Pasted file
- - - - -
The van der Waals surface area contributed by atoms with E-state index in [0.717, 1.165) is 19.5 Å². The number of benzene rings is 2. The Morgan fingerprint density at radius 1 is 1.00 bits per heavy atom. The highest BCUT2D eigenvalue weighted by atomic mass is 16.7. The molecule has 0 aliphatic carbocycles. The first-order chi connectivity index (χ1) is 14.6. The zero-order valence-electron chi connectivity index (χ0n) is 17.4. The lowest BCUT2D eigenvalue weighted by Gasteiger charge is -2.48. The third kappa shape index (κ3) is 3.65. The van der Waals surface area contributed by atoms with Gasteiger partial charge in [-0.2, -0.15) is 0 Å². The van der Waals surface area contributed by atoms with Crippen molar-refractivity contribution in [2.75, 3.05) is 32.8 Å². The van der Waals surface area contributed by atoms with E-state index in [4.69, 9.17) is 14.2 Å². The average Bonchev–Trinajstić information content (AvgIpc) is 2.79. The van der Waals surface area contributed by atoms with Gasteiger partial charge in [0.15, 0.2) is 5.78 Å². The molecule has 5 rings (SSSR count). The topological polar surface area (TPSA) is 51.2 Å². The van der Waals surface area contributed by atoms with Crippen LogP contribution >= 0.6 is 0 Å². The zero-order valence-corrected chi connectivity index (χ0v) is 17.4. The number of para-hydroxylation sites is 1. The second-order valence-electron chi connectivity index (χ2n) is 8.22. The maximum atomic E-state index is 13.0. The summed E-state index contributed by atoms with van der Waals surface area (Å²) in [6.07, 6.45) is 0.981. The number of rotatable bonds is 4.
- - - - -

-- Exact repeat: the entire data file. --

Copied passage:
The van der Waals surface area contributed by atoms with E-state index in [0.717, 1.165) is 19.5 Å². The number of benzene rings is 2. The Morgan fingerprint density at radius 1 is 1.00 bits per heavy atom. The highest BCUT2D eigenvalue weighted by atomic mass is 16.7. The molecule has 0 aliphatic carbocycles. The first-order chi connectivity index (χ1) is 14.6. The zero-order valence-electron chi connectivity index (χ0n) is 17.4. The lowest BCUT2D eigenvalue weighted by Gasteiger charge is -2.48. The third kappa shape index (κ3) is 3.65. The van der Waals surface area contributed by atoms with Gasteiger partial charge in [-0.2, -0.15) is 0 Å². The van der Waals surface area contributed by atoms with Crippen molar-refractivity contribution in [2.75, 3.05) is 32.8 Å². The van der Waals surface area contributed by atoms with E-state index in [4.69, 9.17) is 14.2 Å². The average Bonchev–Trinajstić information content (AvgIpc) is 2.79. The van der Waals surface area contributed by atoms with Gasteiger partial charge in [0.15, 0.2) is 5.78 Å². The molecule has 5 rings (SSSR count). The topological polar surface area (TPSA) is 51.2 Å². The van der Waals surface area contributed by atoms with Crippen LogP contribution >= 0.6 is 0 Å². The zero-order valence-corrected chi connectivity index (χ0v) is 17.4. The number of para-hydroxylation sites is 1. The second-order valence-electron chi connectivity index (χ2n) is 8.22. The maximum atomic E-state index is 13.0. The summed E-state index contributed by atoms with van der Waals surface area (Å²) in [6.07, 6.45) is 0.981. The number of rotatable bonds is 4.